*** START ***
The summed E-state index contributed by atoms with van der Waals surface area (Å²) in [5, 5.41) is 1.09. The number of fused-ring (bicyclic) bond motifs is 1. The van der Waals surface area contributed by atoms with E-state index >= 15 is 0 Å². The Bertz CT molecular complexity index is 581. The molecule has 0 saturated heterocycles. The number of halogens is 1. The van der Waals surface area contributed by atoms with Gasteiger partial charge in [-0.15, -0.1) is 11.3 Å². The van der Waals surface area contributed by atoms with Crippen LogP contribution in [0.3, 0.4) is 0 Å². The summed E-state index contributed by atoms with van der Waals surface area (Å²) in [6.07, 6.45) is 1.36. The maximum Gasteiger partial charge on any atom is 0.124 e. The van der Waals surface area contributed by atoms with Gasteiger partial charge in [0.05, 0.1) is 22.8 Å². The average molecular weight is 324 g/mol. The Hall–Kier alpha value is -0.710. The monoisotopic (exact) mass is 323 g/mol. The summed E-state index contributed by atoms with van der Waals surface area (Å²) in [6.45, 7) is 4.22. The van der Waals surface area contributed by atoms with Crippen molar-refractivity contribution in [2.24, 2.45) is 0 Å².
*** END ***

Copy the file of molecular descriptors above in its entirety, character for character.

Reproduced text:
The summed E-state index contributed by atoms with van der Waals surface area (Å²) in [5, 5.41) is 1.09. The number of fused-ring (bicyclic) bond motifs is 1. The van der Waals surface area contributed by atoms with E-state index >= 15 is 0 Å². The Bertz CT molecular complexity index is 581. The molecule has 0 saturated heterocycles. The number of halogens is 1. The van der Waals surface area contributed by atoms with Gasteiger partial charge in [-0.15, -0.1) is 11.3 Å². The van der Waals surface area contributed by atoms with Crippen LogP contribution in [0.3, 0.4) is 0 Å². The summed E-state index contributed by atoms with van der Waals surface area (Å²) in [6.07, 6.45) is 1.36. The maximum Gasteiger partial charge on any atom is 0.124 e. The van der Waals surface area contributed by atoms with Gasteiger partial charge in [0.05, 0.1) is 22.8 Å². The average molecular weight is 324 g/mol. The Hall–Kier alpha value is -0.710. The monoisotopic (exact) mass is 323 g/mol. The summed E-state index contributed by atoms with van der Waals surface area (Å²) in [6.45, 7) is 4.22. The van der Waals surface area contributed by atoms with Crippen molar-refractivity contribution in [2.24, 2.45) is 0 Å².